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Swirl Marks

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Forum topic by lexxx07 posted 442 days ago 607 views 0 times favorited 9 replies Add to Favorites Watch
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lexxx07

47 posts in 798 days


442 days ago

How to get rid of them, How to prevent them.


9 replies so far

View PurpLev's profile

PurpLev

8473 posts in 2148 days


#1 posted 442 days ago

on what? using what?

(what finish? how many layers? how do you apply finish? when do you notice them?)

-- ㊍ When in doubt - There is no doubt - Go the safer route.

View Earlextech's profile

Earlextech

819 posts in 1190 days


#2 posted 442 days ago

They’re most likely coming from your random orbit sander. Never start or stop the ROS when in contact with wood. Never skip grits(except for breakfast). Never apply weight or force on the ROS, let it do the work. When done with the ROS, sand by hand with the last grit you used, with the grain.

-- Sam Hamory - The project is never finished until its "finished"!

View waho6o9's profile

waho6o9

4443 posts in 1076 days


#3 posted 442 days ago

Or, a card scraper with the grain.

View teejk's profile

teejk

1185 posts in 1184 days


#4 posted 442 days ago

earlextech has a good clue. The ROS is often mis-used. I have to say that my old PC hand-held has never given me a problem because it simply won’t do anything if downward pressure is applied. It’s big sister (the one that looks like an angle grinder) is a different matter.

on bare wood I start at 80 grit and finish at 220. never have to hand sand at all. finished surfaces I only use steel wool. I use mostly water-based poly and I find machine sanding takes too much material away. just my personal approach of course.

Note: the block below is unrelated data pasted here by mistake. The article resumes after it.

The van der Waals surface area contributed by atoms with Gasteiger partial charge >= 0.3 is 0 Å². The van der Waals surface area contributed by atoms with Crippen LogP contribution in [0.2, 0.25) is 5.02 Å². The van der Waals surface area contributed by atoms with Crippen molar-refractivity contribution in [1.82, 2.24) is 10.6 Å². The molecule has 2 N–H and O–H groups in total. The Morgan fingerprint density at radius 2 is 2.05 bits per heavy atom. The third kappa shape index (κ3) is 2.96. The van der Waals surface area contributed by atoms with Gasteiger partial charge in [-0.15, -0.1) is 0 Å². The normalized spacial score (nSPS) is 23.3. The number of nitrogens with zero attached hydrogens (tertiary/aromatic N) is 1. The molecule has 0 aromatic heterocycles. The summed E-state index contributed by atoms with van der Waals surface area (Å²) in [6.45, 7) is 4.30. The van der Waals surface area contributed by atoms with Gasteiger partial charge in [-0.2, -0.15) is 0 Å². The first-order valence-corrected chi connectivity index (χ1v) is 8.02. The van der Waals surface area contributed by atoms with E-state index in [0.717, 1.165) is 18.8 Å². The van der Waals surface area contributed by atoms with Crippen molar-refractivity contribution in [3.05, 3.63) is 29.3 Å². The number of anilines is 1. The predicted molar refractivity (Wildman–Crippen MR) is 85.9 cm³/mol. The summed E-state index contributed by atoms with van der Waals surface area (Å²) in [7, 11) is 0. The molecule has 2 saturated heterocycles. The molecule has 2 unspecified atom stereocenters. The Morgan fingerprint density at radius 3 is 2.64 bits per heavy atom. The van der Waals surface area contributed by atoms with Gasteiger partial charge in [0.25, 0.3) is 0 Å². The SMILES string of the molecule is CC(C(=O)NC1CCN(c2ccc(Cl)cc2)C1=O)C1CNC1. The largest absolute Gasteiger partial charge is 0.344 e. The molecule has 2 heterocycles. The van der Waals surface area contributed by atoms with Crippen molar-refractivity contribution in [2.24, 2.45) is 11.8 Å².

View Fred Hargis's profile

Fred Hargis

1475 posts in 992 days


#5 posted 442 days ago

After the final pass with an ROS, I always sand a few hand strokes with a block in the direction of the grain.

-- I long for the days when Coke was a cola, and a joint was a bad place to be (Merle Haggard)

View Manitario's profile

Manitario

2178 posts in 1382 days


#6 posted 441 days ago

As others have said; make sure you sand through all the grits thoroughly with the ROS; I use 80-100-150-220 and never have had a problem with swirl marks.

-- Sometimes the creative process requires foul language. -- Charles Neil

View pintodeluxe's profile

pintodeluxe

3025 posts in 1312 days


#7 posted 441 days ago

I have never had any issues with swirl marks from either my Dewalt or Bosch ROS.

If you wax a piece of furniture with steel wool in a circular motion, that will cause swirl marks.

I guess you need to give us more to go on.

-- Willie, Washington "If You Choose Not To Decide, You Still Have Made a Choice" - Rush

View TCCcabinetmaker's profile

TCCcabinetmaker

896 posts in 854 days


#8 posted 441 days ago

First get a high rpm random orbit sander, they for one will sand better and on the other faster. second make sure to go through your sanding steps thouroughly, after you you get done hold them up to the light and scan along the side of the wood, you should be able to see most of the scratches this way, unfortunately words fail me on exactly how to do this last part :/

-- The mark of a good carpenter is not how few mistakes he makes, but rather how well he fixes them.

View Purrmaster's profile

Purrmaster

773 posts in 592 days


#9 posted 441 days ago

If you sand up to a higher grit the swirl marks a random orbit sander leave aren’t as visible. The best thing to do is do a final hand sanding, as suggested. And don’t skip too many grits. I’ve always sanded with 60-100-150-220 and have yet to have a problem. Some people add in 120 and 180 and 80l

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